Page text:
1. Your constructs cannot be measured in a quantitative way
  2. Nobody has explored before the definitions of the constructs that could be a part of your theory
  3. There is a lack of previous qualitative and quantitative studies and thus, an explorative approach is needed

Note that all the points imply that you will conduct a preliminary literature review for ensuring that a different approach can not be used and for defining the research gap that you will fill. By doing that you will observe that many of your ideas should probably be validated in a different manner than using interviews.

Should you use an interview-based case study for your thesis? It depends and a case study is not synonymous of interviews. In many cases, an interview-based investigation is suitable if you do not have any other way to prove your theory/hypothesis or answer your research question. What I mentioned here is just the tip of the iceberg and if you want to pursue a research following a case study approach (that uses interviews), I encourage you to watch the following lecture by Dr. Amiri:

You may find yourself in a situation where (i) after reading this post, (ii) performing your preliminary literature review, and (iii) watching the video above you still believe that an interview-based case study is the most appropriate approach. The next steps that you need to consider include considering (a) how to collect your data, (b) how to structure your interviews and (c) how to analyze your data. Once you have done all of that you should be able to smile after looking at the image below!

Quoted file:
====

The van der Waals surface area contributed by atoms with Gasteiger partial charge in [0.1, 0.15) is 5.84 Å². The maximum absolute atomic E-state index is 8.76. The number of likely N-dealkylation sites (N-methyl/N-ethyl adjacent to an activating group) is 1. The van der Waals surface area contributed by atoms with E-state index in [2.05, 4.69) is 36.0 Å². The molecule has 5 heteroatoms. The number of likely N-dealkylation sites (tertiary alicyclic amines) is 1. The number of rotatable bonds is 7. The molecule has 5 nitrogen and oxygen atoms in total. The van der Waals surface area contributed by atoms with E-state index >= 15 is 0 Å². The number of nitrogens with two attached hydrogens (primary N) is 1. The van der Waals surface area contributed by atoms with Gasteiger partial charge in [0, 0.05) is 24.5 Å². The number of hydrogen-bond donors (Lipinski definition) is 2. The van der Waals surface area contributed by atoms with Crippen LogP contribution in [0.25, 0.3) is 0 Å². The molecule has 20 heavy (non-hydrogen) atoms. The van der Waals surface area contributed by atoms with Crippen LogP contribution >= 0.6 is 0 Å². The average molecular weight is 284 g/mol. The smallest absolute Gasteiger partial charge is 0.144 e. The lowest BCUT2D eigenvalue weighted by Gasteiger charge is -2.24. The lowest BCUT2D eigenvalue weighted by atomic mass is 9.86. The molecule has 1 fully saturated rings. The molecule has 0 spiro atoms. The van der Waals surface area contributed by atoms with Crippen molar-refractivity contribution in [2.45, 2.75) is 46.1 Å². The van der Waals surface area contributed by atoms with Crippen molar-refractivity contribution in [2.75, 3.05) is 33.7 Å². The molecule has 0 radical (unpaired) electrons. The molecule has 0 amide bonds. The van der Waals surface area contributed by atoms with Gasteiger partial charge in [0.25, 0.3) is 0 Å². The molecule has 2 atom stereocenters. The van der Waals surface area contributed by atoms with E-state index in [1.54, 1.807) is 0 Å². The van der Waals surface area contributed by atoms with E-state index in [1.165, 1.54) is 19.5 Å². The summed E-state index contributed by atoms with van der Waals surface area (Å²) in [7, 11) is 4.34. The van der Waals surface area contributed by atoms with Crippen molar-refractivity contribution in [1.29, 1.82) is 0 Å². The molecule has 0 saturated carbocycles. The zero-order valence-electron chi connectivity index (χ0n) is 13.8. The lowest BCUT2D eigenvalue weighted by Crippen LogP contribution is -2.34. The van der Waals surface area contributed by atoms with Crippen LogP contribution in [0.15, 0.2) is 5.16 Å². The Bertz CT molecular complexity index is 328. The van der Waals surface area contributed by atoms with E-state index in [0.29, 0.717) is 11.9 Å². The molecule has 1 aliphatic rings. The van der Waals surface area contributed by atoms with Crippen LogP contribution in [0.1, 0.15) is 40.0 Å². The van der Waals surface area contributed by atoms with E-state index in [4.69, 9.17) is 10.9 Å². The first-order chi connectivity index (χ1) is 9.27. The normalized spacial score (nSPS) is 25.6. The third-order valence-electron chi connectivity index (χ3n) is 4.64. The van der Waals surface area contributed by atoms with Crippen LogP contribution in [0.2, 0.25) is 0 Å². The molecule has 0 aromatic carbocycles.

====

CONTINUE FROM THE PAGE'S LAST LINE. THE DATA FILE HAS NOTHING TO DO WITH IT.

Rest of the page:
Should You Use a Case Study for your Thesis in Information Management?

Finally, I would suggest to check this article from Dr. Toivonen where she discusses quality in qualitative research and gives a few tips for improving your work.

Should you use an #interview based #casestudy for your #Thesis ? A simple checklist. #thesiswriting Share on X

Note from Dr. Toivonen: You don’t need to consider interviews and case studies as the last option only after you’re sure that your research question cannot be answered in a quantitative manner. Qualitative and quantitative approaches can also co-exist and enrich each other. However, I would recommend you not treating interviews as “the easy way out” from your thesis journey; conducting an interview study well is time consuming and complicated. I would also like to point out that replicating previous interview-based studies is possible in qualitative research, but that is a challenging endeavor because you have to formulate your research question carefully and do nuanced, sophisticated comparisons. Replicating does not mean repeating, and therefore, is best left for more experienced researchers at the PhD level and beyond.

This article (Should You Use a Case Study for your Thesis in Information Management?) is part of the miniseries on how to do a good thesis, you can see the full list of post at the following links: